Currently, the USPSTF says that doctors should consider individual patient health and screening history when deciding to screen patients older than 75. Older adults who have never been screened for colorectal cancer are most likely to benefit from screening.

The ACS also says that the decision to screen patients over the age of 75 should be based on the patient’s preferences, life expectancy, overall health, and screening history. The ACS does not recommend that people over 85 get colorectal cancer screening.

What Do the New Findings Mean for Older Adults?

It’s important to put the recent study results into perspective, colon and rectal surgeon Jeffery Nelson, MD, surgical director of Mercy's Center for Inflammatory Bowel and Colorectal Diseases, tells Verywell. While the study regarding age and colonoscopy complications does show statistical differences, he points out that “very large numbers of patients were needed to demonstrate these differences.”

Even though older people had more complications, the numbers were still low. Nelson points out there was a 0.1% mortality rate among all age groups compared to a 0.2% mortality rate among those over 75, and 0.5% vs. 1.8% incidence of cardiovascular complications.

“Physicians have to weigh that against missing colon cancers,” Nelson says. "The likelihood of dying from colorectal cancer is far higher that from colonoscopy."

The increased risk of complications in patients over 75 isn't necessarily new, but it is important for doctors to consider, Ashkan Farhadi, MD, a gastroenterologist at MemorialCare Orange Coast Medical Center in Fountain Valley, California, tells Verywell.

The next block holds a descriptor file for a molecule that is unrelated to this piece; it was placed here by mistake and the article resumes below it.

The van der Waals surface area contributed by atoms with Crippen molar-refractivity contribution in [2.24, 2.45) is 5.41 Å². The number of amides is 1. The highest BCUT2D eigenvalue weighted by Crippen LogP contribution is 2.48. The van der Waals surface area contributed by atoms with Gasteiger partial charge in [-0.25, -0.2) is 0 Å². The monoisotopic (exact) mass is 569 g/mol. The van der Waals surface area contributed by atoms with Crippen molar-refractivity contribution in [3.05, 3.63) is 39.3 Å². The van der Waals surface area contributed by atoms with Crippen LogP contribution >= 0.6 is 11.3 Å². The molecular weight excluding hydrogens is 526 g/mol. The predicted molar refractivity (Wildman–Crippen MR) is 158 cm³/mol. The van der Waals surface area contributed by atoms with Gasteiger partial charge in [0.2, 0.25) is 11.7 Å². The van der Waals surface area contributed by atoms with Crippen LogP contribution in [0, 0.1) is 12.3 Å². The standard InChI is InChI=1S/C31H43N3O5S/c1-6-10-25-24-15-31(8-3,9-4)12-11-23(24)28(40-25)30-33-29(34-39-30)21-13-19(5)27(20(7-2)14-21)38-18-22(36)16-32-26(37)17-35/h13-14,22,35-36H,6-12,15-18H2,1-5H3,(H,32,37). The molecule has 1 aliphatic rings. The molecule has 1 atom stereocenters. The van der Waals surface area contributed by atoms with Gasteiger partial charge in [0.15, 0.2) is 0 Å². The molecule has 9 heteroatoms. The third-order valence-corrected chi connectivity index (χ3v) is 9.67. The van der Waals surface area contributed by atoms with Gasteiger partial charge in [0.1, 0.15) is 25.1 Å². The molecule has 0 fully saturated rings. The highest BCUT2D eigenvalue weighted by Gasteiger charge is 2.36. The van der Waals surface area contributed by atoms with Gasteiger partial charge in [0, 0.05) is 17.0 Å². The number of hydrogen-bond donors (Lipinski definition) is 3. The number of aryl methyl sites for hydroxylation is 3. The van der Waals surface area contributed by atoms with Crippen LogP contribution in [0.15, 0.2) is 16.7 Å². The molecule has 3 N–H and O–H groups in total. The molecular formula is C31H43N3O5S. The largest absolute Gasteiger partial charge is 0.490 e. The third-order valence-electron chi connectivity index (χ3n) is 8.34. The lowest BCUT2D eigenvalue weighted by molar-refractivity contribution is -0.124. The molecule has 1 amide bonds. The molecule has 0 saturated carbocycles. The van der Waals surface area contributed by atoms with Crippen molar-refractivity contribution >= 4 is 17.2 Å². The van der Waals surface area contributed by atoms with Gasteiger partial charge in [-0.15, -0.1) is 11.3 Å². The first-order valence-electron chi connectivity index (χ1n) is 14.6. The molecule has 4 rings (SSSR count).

However, Farhadi says that doctors should use their judgment. "There are a lot of patients that show up in my office that look like they're 60 years old, even though they're in their late 70s," he says. "It's up to us as doctors to justify if it's worth putting them through the strain of a colonoscopy. Even though the number is 75, the actual risk and benefit is totally individualized."

Can You Postpone Colonoscopies?

In regard to the study that found having a negative colonoscopy can lower your colorectal cancer risk for 17 years, Farhadi says people shouldn't start stretching out the time between colonoscopies just yet. It's possible for some polyps to be missed the first time around, giving them time more to potentially grow into a cancerous tumor if the next screening is delayed many years.

Nelson urges people to stick with current guidelines for colorectal cancer screening and colonoscopies.

“The recommendation for colonoscopy every 10 years starting at age 50 for those at average risk for colorectal cancer comes from the National Polyp Study, which was actually a series of publications starting in the 90s,” he says. “The recommendations from these studies have more or less remained unchanged since that time.”

However, Nelson says the ideal amount of time between screenings continues to be debated. The ACS lowered the recommended age to begin screening, for example, because of an increase in colorectal cancers among people in their early to mid-50s.

“We know it takes 10 to 15 years for polyps to turn into cancers, so beginning screening earlier could catch these polyps,” Nelson says.

What This Means For You

Colonoscopies are an important detection tool for colorectal cancer. While new research suggests colonoscopies can lead to an increased risk of complications in older adults, it’s best to talk to your doctor for personalized recommendations based on your individual risk and age.

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  2. Pilonis ND, Bugajski M, Wieszczy P, et al. Long-term colorectal cancer incidence and mortality after a single negative screening colonoscopy. Ann Intern Med. 2020. doi:10.7326/M19-2477

  3. Centers for Disease Control and Prevention. Colorectal cancer screening tests. Updated February 10, 2020.

  4. National Cancer Institute: Surveillance, Epidemiology, and End Results Program. Cancer stat facts: Common cancer sites. 2020.

  5. American Cancer Society. American Cancer Society guideline for colorectal cancer screening. Updated May 30, 2018.